The series has been an absolute success in Japan, spawning numerous manga spin-offs, games, merchandising and even a jump to the big screen. Puella Magi Madoka Magica the Movie Part 1: Beginnings and Part 2: Eternal, two recaps of the original series with improved animation, re-recorded dialogue and a new soundtrack were released theatrically in Japan last year (and released on blu-ray in North America by AniplexUSA earlier this year).  The anime won the Grand Prize for animation in the 2011 Japan Media Arts awards, three Tokyo Anime Awards (Television, Director and Screenplay) and even the Seiun Award for “Best Media” at the 2012 Japan Science Fiction Convention.

The movie which has been submitted for the consideration list, Puella Magi Madoka Magica the Movie: Rebellion is a sequel to the series (and the recap movies) that focuses on Homura, who after witnessing the rewriting of a the universe during the emotionally heavy finale of the TV series and being the only person to remember such changes, is suffering from severe loneliness. However, this new world order and God itself are placed under a new threat when people who should have moved on from the mortal plane start to return. The movie opened in Japanese theatres on 26th October and topped the weekend box office – earning over 570m yen (around £3.6m) in just 5 days. The movie will be receiving its US premiere in Los Angeles on 3rd December in an already sold out premiere, before being shown at various locations across North America and Canada throughout the month.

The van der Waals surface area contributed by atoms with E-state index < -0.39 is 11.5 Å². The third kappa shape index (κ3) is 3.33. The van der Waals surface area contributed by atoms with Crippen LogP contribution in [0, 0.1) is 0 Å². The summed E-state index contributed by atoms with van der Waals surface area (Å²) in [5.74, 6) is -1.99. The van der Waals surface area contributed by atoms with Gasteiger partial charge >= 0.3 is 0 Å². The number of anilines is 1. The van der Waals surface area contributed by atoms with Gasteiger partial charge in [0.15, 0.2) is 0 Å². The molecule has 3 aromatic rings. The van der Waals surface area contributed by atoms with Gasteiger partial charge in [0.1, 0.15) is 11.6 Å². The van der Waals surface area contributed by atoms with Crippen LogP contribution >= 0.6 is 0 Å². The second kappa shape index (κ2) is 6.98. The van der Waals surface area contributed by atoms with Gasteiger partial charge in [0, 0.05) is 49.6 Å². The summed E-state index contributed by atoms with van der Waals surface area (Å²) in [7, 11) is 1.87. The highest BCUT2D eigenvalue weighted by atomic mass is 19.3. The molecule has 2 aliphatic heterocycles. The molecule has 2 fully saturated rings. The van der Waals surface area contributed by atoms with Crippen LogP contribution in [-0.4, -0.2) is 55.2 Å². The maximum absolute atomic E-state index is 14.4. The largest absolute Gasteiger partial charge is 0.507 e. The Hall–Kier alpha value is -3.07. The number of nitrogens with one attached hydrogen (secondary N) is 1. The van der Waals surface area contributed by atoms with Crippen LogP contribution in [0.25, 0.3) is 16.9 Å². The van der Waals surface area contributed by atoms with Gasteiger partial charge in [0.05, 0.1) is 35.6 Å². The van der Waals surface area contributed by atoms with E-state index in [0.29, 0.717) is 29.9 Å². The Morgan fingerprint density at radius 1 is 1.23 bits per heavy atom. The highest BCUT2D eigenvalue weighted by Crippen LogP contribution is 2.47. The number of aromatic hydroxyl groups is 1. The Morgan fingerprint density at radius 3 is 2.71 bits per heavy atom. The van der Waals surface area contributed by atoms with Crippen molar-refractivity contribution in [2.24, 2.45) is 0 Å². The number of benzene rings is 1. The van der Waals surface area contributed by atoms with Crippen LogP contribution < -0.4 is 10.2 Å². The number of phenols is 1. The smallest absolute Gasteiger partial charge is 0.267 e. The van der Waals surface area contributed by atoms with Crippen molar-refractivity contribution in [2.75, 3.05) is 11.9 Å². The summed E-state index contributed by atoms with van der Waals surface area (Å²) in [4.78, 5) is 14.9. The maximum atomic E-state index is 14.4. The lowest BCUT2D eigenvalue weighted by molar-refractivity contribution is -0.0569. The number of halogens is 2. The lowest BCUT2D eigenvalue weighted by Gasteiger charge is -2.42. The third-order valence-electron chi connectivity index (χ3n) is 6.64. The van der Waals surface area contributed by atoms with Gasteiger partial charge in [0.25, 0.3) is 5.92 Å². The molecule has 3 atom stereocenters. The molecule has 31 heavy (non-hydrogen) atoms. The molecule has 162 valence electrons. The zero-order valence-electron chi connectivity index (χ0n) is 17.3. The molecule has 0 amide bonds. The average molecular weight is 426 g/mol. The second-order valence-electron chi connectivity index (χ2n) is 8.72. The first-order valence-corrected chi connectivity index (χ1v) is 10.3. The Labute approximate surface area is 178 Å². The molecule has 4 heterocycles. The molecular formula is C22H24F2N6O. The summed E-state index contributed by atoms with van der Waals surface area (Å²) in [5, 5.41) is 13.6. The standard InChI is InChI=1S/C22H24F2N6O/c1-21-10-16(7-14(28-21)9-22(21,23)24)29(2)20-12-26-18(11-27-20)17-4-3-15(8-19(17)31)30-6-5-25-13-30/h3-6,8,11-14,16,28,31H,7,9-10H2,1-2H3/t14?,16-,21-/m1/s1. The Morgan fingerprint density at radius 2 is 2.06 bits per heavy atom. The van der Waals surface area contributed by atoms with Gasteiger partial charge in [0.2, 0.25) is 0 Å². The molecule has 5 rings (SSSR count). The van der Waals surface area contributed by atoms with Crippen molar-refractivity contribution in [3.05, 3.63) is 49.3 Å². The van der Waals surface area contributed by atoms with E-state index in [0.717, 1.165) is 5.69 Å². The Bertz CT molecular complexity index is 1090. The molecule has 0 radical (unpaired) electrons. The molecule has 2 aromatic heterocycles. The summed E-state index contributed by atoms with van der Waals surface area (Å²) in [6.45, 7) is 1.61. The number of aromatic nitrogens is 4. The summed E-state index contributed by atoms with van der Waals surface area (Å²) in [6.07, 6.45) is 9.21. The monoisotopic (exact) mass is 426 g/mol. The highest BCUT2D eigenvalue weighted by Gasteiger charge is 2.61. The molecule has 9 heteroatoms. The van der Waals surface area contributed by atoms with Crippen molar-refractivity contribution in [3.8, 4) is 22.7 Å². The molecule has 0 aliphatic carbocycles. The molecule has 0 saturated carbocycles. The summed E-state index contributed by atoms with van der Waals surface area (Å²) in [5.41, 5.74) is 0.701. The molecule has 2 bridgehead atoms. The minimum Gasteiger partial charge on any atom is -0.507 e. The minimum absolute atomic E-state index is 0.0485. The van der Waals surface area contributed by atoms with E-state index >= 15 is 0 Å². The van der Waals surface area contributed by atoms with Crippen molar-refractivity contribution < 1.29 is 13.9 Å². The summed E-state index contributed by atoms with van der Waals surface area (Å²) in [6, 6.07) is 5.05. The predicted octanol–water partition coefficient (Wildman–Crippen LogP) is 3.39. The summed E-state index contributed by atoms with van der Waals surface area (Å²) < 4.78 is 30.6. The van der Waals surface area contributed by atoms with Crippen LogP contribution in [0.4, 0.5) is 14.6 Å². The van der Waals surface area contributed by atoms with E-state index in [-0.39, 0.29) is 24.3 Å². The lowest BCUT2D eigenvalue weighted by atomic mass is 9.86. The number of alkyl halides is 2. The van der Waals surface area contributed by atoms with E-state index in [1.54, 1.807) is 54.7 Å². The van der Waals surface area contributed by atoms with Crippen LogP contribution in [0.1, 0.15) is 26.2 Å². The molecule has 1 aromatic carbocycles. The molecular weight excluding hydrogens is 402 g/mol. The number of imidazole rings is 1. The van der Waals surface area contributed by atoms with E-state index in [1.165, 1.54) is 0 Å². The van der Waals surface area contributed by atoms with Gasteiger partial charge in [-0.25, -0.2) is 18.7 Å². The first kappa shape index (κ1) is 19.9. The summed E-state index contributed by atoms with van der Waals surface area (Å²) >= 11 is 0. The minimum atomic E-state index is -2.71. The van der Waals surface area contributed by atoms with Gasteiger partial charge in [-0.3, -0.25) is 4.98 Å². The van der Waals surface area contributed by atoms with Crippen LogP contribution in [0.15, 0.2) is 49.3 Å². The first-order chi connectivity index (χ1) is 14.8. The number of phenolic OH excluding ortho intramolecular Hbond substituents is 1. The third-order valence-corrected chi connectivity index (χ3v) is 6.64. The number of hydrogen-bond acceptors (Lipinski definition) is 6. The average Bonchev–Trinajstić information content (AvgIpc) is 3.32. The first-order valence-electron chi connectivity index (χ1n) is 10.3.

Also, hopefully the hype of being on the list could lead to more international showings of the movie. Living in the United Kingdom, I was heartbroken when the recap movies didn’t receive a screening and am even more-so considering that this film has yet to have one announced either. While in recent years, numerous anime titles have been submitted for the consideration list, none barring  Hayao Miyazaki’s Spirited Away have made the cut (which later became the first Japanese feature length animation to win an Oscar). Imagine, if by some miracle Madoka gets a nomination, how much a “Nominated for Best Animated Feature at the 86th Academy Awards” notice on the front cover of a home media release would do for the franchise – I’m sure even being placed on the consideration list would be huge.

Honestly though, if the soundtrack of this latest movie is anything like that of the TV series and first two movies, Yuki Kajiura’s soundtrack should be nominated for Best Original Score. If that happened, I would bet serious money on Madoka.

If you have yet to experience the sheer artistic brilliance that is Puella Magi Madoka Magica, the series is available on both DVD and Blu-Ray from AniplexUSA (America) and MangaUK (United Kingdom), while the first two movies are available from AniplexUSA (and sold to nearly every major country).

What will the future hold? Who knows – we’ll find out the nominations in January 2014, then we’ll have to wait another two months to find out the winner. To quote Madoka Kaname:

If someone ever tells me it’s a mistake to have hope, well then, I’ll just tell them they’re wrong and I’ll keep telling them until they believe, no matter how many times it takes.”